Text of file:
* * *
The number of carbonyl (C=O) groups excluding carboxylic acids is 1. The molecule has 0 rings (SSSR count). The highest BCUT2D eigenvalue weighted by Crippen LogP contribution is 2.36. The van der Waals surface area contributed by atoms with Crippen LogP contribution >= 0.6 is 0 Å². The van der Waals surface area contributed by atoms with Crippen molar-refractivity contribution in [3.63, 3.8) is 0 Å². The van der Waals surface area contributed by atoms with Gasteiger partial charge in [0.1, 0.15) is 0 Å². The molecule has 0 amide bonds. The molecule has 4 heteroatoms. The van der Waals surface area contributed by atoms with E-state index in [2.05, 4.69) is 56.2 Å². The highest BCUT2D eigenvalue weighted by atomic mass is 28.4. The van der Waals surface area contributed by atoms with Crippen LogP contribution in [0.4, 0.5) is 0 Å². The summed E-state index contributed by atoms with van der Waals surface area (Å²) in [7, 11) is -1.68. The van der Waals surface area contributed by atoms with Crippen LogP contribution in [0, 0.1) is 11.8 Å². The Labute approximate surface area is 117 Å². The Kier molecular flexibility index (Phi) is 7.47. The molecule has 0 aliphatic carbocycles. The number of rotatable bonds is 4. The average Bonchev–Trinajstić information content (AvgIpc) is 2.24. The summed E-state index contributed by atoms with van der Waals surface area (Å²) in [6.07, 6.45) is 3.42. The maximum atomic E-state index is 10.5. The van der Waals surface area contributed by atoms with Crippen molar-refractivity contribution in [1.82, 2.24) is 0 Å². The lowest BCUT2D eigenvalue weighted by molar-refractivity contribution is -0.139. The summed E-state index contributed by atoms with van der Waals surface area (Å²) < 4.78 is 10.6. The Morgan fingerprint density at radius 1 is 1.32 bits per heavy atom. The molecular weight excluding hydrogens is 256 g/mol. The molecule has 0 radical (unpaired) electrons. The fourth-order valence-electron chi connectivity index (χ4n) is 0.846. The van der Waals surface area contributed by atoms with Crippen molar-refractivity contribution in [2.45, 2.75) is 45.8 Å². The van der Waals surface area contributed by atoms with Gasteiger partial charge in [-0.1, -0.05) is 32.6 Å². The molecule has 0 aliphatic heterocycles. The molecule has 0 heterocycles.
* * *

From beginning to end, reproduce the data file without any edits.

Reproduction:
The number of carbonyl (C=O) groups excluding carboxylic acids is 1. The molecule has 0 rings (SSSR count). The highest BCUT2D eigenvalue weighted by Crippen LogP contribution is 2.36. The van der Waals surface area contributed by atoms with Crippen LogP contribution >= 0.6 is 0 Å². The van der Waals surface area contributed by atoms with Crippen molar-refractivity contribution in [3.63, 3.8) is 0 Å². The van der Waals surface area contributed by atoms with Gasteiger partial charge in [0.1, 0.15) is 0 Å². The molecule has 0 amide bonds. The molecule has 4 heteroatoms. The van der Waals surface area contributed by atoms with E-state index in [2.05, 4.69) is 56.2 Å². The highest BCUT2D eigenvalue weighted by atomic mass is 28.4. The van der Waals surface area contributed by atoms with Crippen LogP contribution in [0.4, 0.5) is 0 Å². The summed E-state index contributed by atoms with van der Waals surface area (Å²) in [7, 11) is -1.68. The van der Waals surface area contributed by atoms with Crippen LogP contribution in [0, 0.1) is 11.8 Å². The Labute approximate surface area is 117 Å². The Kier molecular flexibility index (Phi) is 7.47. The molecule has 0 aliphatic carbocycles. The number of rotatable bonds is 4. The average Bonchev–Trinajstić information content (AvgIpc) is 2.24. The summed E-state index contributed by atoms with van der Waals surface area (Å²) in [6.07, 6.45) is 3.42. The maximum atomic E-state index is 10.5. The van der Waals surface area contributed by atoms with Crippen molar-refractivity contribution in [1.82, 2.24) is 0 Å². The lowest BCUT2D eigenvalue weighted by molar-refractivity contribution is -0.139. The summed E-state index contributed by atoms with van der Waals surface area (Å²) < 4.78 is 10.6. The Morgan fingerprint density at radius 1 is 1.32 bits per heavy atom. The molecular weight excluding hydrogens is 256 g/mol. The molecule has 0 radical (unpaired) electrons. The fourth-order valence-electron chi connectivity index (χ4n) is 0.846. The van der Waals surface area contributed by atoms with Crippen molar-refractivity contribution in [2.45, 2.75) is 45.8 Å². The van der Waals surface area contributed by atoms with Gasteiger partial charge in [-0.1, -0.05) is 32.6 Å². The molecule has 0 aliphatic heterocycles. The molecule has 0 heterocycles.